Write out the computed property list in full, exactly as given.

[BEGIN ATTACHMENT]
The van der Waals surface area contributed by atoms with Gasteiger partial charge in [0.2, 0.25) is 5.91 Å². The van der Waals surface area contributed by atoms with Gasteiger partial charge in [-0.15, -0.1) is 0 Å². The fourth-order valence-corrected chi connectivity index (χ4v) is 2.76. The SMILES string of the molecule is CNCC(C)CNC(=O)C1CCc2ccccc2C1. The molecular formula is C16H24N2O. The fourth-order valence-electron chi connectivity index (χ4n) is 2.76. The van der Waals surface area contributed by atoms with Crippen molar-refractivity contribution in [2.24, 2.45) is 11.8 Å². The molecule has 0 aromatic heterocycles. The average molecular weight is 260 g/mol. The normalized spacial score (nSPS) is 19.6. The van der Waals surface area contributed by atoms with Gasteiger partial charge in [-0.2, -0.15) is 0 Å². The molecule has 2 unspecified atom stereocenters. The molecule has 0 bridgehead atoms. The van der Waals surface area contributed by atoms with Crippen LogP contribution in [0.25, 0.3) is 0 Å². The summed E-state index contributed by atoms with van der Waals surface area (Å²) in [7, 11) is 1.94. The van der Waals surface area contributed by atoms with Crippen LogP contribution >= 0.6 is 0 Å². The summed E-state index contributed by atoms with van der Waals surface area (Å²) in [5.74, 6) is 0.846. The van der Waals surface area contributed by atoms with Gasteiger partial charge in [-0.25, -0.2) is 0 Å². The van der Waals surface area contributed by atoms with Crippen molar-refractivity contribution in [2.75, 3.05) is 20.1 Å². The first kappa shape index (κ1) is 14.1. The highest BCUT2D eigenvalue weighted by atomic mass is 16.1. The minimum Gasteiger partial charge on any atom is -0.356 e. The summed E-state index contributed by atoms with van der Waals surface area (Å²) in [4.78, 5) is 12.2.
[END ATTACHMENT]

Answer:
The van der Waals surface area contributed by atoms with Gasteiger partial charge in [0.2, 0.25) is 5.91 Å². The van der Waals surface area contributed by atoms with Gasteiger partial charge in [-0.15, -0.1) is 0 Å². The fourth-order valence-corrected chi connectivity index (χ4v) is 2.76. The SMILES string of the molecule is CNCC(C)CNC(=O)C1CCc2ccccc2C1. The molecular formula is C16H24N2O. The fourth-order valence-electron chi connectivity index (χ4n) is 2.76. The van der Waals surface area contributed by atoms with Crippen molar-refractivity contribution in [2.24, 2.45) is 11.8 Å². The molecule has 0 aromatic heterocycles. The average molecular weight is 260 g/mol. The normalized spacial score (nSPS) is 19.6. The van der Waals surface area contributed by atoms with Gasteiger partial charge in [-0.2, -0.15) is 0 Å². The molecule has 2 unspecified atom stereocenters. The molecule has 0 bridgehead atoms. The van der Waals surface area contributed by atoms with Crippen LogP contribution in [0.25, 0.3) is 0 Å². The summed E-state index contributed by atoms with van der Waals surface area (Å²) in [7, 11) is 1.94. The van der Waals surface area contributed by atoms with Crippen LogP contribution >= 0.6 is 0 Å². The summed E-state index contributed by atoms with van der Waals surface area (Å²) in [5.74, 6) is 0.846. The van der Waals surface area contributed by atoms with Gasteiger partial charge in [-0.25, -0.2) is 0 Å². The van der Waals surface area contributed by atoms with Crippen molar-refractivity contribution in [2.75, 3.05) is 20.1 Å². The first kappa shape index (κ1) is 14.1. The highest BCUT2D eigenvalue weighted by atomic mass is 16.1. The minimum Gasteiger partial charge on any atom is -0.356 e. The summed E-state index contributed by atoms with van der Waals surface area (Å²) in [4.78, 5) is 12.2.